If you think Santa has a lot to plan for Christmas, talk to Esquimalt resident Garfield Ostrander.
Each year for almost 20 years, Ostrander has erected a holiday display so complex that he prepares year-round and starts construction on Labour Day.
From his Rockheights backyard, where the first of his visitors begin streaming in at 6 p.m. nightly, Ostrander says he thinks about the display all the time, whether he’s ordering new pieces from the Internet, fixing others or imagining new layouts.
“I stand out here in the evenings in the summer and I lean against the fence and I think about it,” Ostrander says. “I’m not just doing this for a month in the winter time. I’m planning all summer, all year. By the time I put it all away, it’s almost time to start planning again.”
The display nestled into a well-treed backyard consists of various towering, whirling, twirling inflatables and lights set along a wheelchair-accessible stone path.
The lights number in the thousands, but there are also about 40 illuminated deer, 50 plastic figures, including a Nativity scene, and 40 inflatables, including a new five-metre Santa and two 4.5-metre candy-cane archways.
The second phase of the display is found inside Ostrander’s garage, which for December is converted into a museum of sorts, featuring a miniature Christmas carnival and village that includes thousands of figurines, hundreds of moving displays and a miniature train and carousels.
Some of the items in the miniature world are decades old — fans of the display often donate their Christmas treasures to Ostrander, while others pass on family heirlooms. “This is starting to be like a church in here for some people,” Ostrander says.
The lights on the house at 783 Hutchinson Rd. go up throughout September, while the garage set-up takes at least three weeks in October. Ostrander hits the ground running in November to have his displays set up for opening day Dec. 7.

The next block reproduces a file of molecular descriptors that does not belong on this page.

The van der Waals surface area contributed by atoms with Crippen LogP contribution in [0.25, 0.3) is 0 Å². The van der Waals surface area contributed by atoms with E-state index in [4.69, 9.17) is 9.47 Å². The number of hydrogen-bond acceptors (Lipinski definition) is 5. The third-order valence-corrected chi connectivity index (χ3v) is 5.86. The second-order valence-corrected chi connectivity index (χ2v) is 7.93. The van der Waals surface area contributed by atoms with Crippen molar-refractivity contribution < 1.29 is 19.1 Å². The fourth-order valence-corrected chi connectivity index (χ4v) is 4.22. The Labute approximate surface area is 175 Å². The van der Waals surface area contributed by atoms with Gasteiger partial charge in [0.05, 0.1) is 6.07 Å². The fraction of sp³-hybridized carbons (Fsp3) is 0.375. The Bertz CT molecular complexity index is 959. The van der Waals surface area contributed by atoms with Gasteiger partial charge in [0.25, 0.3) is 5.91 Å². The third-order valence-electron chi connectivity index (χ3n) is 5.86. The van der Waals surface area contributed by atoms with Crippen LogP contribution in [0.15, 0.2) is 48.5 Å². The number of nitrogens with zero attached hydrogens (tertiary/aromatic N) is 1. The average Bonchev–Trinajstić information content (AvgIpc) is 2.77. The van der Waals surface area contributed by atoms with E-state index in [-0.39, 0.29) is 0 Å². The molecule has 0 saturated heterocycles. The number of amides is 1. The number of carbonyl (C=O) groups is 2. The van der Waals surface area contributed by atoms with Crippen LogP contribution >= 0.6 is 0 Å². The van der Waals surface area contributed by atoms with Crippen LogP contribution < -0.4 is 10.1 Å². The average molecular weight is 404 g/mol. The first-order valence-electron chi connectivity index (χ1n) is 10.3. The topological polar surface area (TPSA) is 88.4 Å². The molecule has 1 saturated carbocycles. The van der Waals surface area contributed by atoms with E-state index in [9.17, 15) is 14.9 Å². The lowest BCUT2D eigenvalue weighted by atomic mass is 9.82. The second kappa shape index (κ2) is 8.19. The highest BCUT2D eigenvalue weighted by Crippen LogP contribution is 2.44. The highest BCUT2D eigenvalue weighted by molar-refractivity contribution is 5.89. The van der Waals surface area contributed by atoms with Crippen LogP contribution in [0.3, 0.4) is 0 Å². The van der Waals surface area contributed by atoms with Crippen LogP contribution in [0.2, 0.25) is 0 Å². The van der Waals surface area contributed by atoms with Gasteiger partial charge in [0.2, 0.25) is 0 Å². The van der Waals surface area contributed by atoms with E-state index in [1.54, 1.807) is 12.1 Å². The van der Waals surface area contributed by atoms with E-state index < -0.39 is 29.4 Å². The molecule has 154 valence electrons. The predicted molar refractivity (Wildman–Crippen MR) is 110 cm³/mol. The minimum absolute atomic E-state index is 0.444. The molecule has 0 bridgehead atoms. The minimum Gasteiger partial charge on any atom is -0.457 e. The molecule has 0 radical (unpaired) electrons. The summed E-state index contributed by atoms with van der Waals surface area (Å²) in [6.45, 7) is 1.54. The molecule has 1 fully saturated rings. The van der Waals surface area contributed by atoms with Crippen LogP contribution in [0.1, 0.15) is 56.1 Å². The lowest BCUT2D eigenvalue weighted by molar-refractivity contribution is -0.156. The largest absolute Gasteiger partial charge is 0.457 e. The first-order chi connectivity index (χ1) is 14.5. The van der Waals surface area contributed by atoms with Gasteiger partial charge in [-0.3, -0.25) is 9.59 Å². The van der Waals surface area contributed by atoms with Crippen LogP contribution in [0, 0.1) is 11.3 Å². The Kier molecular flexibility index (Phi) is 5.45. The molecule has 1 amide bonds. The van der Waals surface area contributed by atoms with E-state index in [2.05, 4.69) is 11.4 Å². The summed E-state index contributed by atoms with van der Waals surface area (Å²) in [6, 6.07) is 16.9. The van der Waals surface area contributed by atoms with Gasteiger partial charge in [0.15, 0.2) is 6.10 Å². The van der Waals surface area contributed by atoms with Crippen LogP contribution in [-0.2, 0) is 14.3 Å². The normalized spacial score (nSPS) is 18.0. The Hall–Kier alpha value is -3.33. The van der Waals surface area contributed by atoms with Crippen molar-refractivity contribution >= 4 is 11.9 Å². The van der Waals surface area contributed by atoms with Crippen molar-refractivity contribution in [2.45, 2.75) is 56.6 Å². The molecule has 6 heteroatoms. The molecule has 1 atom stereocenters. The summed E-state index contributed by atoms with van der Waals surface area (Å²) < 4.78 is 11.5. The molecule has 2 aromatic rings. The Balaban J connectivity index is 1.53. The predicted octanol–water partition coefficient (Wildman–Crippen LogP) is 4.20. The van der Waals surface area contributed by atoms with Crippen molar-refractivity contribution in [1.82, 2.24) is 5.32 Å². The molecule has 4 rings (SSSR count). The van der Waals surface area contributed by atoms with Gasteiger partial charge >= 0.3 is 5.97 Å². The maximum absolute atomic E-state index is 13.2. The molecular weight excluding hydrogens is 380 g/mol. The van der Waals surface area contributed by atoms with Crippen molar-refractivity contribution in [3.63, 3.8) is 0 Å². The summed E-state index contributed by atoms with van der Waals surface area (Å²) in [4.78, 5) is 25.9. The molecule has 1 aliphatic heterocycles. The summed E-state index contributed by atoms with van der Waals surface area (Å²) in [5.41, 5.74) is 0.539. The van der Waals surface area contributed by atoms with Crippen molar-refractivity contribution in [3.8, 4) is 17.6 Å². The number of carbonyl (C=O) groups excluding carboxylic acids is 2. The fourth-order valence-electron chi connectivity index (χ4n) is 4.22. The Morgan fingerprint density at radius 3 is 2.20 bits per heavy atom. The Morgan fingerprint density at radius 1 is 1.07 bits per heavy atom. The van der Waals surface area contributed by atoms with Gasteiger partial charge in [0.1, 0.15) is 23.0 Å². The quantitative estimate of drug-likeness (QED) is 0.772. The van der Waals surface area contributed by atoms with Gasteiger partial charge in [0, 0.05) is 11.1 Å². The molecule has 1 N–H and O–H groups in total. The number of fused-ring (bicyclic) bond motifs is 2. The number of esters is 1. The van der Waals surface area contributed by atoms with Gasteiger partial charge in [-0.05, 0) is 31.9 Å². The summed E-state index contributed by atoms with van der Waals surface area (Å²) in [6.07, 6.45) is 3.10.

The whole show, which runs until New Year’s Day, takes an hour to prepare each night, to be ready by 5:30-6 p.m.
The busiest night is Christmas Eve, says Ostrander, who estimates 5,000 to 6,000 people come every season, many of them families and seniors making three to four trips in December. “You see them coming, whole families, three generations in groups, and they’ll wander through for half an hour.”
Powering all the lights, as well as moving and glowing displays, is electricity flowing through 26 dedicated breakers Ostrander had installed outside, separate from his household bill. To run the display costs at least $1,000 just for December, he said
“If I plugged everything in at once, the surge would kill the panel,” he said.
So each night, he methodically plugs in the displays in an order that only he knows, untangling inflatables caught in the guy wires and making sure everything is safe and ready for showtime.
To understand Ostrander’s vision, you need to know that his inspiration comes from Detroit’s Ford Rotunda — a gear-shaped building that was a top tourist attraction in the United States until it burned down in 1962. In 1953, the building put on a display called Christmas Fantasy that was so popular, it saw about six million visitors over the nine years before the fire, according to the Detroit News.
The first year, the display included Donner, Blitzen, Prancer and Dancer along with a 11-metre, 5,400-kilogram Christmas tree, according to the Detroit News, and a centrepiece — Santa’s Workshop with elves building toys on a miniature assembly line, three-dimensional portrayals of the Nativity and more.
In 1958, a 15,000-piece miniature circus highlighted the Fantasy, with a parade, a 10-piece band on a wagon pulled by a 10-horse team, a steam calliope and 800 tiny animals, 30 tents, 435 performers and customers, the paper reported
Ostrander, 62 — a father of three and grandfather of two — was raised in Windsor, Ont., on the Detroit River. “Detroit was our playground.”
In the 1950s and ’60s, no place did Christmas like the city of Detroit, Ostrander said. “That was my Christmas,” he said. “So now I want to create that atmosphere that I felt when I walked into those places.”
A rugged, chain-smoking former shipyard worker who now has his own house-painting business, Ostrander doesn’t wax poetic about his efforts, but there is poetry in what he does for strangers over the holidays every year since 1994.
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